Customer churn accounts for a certain amount of business, and it is unavoidable - regardless of a companies’ strategy, customer churn occurs in every business resulting in millions of dollars in lost revenue. The key to minimizing customer churn is developing a very strong customer success strategy. We have seen organizations create new email newsletter programs, enhance current programs and even bring different perspectives to their email programs to get their audience to spend more time with them.

So, whether through greater optimization, general hand holding, or a better suite of products that you're offering, it is amazing how much you can bring to your top line by paying attention to your existing customer in every way possible, focusing on the longevity of a customer relationship.


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Employee Productivity

Employee productivity usually falls into the top three expense line categories for any media operation. Automation and outsourcing are key in ensuring that companies excel when it comes to their employee productivity. Before a company dives into automating their processes, it is essential for them to outline their goals, what they want to automate and what they plan on doing with the saved time and resources gained from automation. 

Automation can have negative connotations from employees, as they operate on the fear of being replaced by automated processes. In order to ensure that employees are satisfied with the implementation of automation, it is critical that companies communicate with employees and have a plan of not only where they are going to direct the saved time and efforts of their employees, but also have a plan of automating processes that employees find mundane.

Employees absorb things in work processes that could easily get lost in the automation process itself, reinforcing the value of their participation in automation. The more an organization is able to be transparent with their employees, the more they will get out of automation, and in turn, productivity.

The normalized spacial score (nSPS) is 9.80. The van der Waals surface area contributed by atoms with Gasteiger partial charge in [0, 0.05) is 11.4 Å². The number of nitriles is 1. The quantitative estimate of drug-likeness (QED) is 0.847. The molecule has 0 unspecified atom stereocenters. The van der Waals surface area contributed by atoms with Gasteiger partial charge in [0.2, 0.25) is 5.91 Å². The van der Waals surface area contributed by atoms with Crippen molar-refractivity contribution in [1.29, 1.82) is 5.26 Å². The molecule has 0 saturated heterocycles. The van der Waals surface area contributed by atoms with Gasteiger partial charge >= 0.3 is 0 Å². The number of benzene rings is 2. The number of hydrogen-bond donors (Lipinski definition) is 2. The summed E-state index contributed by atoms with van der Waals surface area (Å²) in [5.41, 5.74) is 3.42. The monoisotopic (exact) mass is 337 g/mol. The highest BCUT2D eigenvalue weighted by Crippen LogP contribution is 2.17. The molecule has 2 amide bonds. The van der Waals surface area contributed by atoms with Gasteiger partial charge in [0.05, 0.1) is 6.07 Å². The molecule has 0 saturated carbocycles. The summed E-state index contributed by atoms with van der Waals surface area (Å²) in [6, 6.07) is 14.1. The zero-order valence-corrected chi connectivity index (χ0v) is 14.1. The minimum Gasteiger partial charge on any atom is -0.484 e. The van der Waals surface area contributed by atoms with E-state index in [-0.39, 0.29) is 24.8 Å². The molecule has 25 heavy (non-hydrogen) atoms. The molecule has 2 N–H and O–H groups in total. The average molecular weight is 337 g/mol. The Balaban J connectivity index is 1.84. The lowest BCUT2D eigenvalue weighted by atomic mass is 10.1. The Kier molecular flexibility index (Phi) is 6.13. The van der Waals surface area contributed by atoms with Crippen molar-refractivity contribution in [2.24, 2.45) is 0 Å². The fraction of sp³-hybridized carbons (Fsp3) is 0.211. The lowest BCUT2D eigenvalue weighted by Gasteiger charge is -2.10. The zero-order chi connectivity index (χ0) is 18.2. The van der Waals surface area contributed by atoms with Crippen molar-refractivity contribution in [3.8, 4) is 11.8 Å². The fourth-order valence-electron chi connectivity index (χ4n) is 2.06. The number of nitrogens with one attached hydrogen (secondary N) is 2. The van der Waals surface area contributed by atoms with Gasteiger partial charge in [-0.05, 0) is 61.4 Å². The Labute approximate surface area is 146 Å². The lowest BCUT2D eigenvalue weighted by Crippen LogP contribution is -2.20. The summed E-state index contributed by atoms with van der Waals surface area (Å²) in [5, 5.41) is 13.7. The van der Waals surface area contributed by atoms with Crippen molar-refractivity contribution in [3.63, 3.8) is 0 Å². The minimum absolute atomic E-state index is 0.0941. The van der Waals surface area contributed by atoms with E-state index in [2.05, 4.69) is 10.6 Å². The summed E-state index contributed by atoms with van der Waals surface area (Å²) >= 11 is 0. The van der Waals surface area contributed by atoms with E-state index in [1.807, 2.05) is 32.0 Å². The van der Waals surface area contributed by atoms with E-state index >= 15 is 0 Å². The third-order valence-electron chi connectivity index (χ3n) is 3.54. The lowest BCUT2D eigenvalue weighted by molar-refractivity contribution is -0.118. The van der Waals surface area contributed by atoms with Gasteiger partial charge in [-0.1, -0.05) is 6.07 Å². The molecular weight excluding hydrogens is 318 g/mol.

Steps for outsourcing:

1. Determine an internal point of contact to manage the outsourcer
2. Hold them to the same expectations as you do to your own internal team
3. Clearly define roles and responsibilities
4. Keep your outsource partner in the loop as to the workload forecast
5. Develop scripts, if your partner will be contacting sales or clients
6. Your partner should develop the processes to monitor, report, optimize and publish the KPIs and metrics that you both agreed to during the contract process
7. Leverage your outsources experience
8. Check in often, as outsourcing does not run on it own


Self-serve sits at the intersection of automation and outsourcing, creating a way to grow a specific product line. Self-service can be perceived as a combination of the two; handling the keys to advertisers, or whoever is using the self-serve platform, to execute deals because the client is too small to have a full-time employee service them. 

With today’s social media and search capabilities, it is extremely difficult for an organization to operate without some sort of self-serve capability. If done right, it can change operations, allowing for an organization to grow their target market, becoming an excellent solution to target long-tail business. The ability to change customer service interactions with customers, and give them other avenues of communication on its own changes operations. The ability to come in and self-serve is valuable for an organization that is trying to reach a broader clientele such as small town newspapers and geographically limited publications. 

Like automation and outsourcing, self-service has to be thought about differently than just replacing feet on the street. Simply putting a product online is not enough to get consumers to come: self-service is a change of perspective for retailers, forcing them to do something interesting to make consumers want to do things on their own. When changing the direction of what’s happening i.e. doing self-service, thinking outside the box is critical. With more product suites being buttoned down, and self-serve tools being more buttoned up there is a future for self-serve, especially for SMB and nice publications.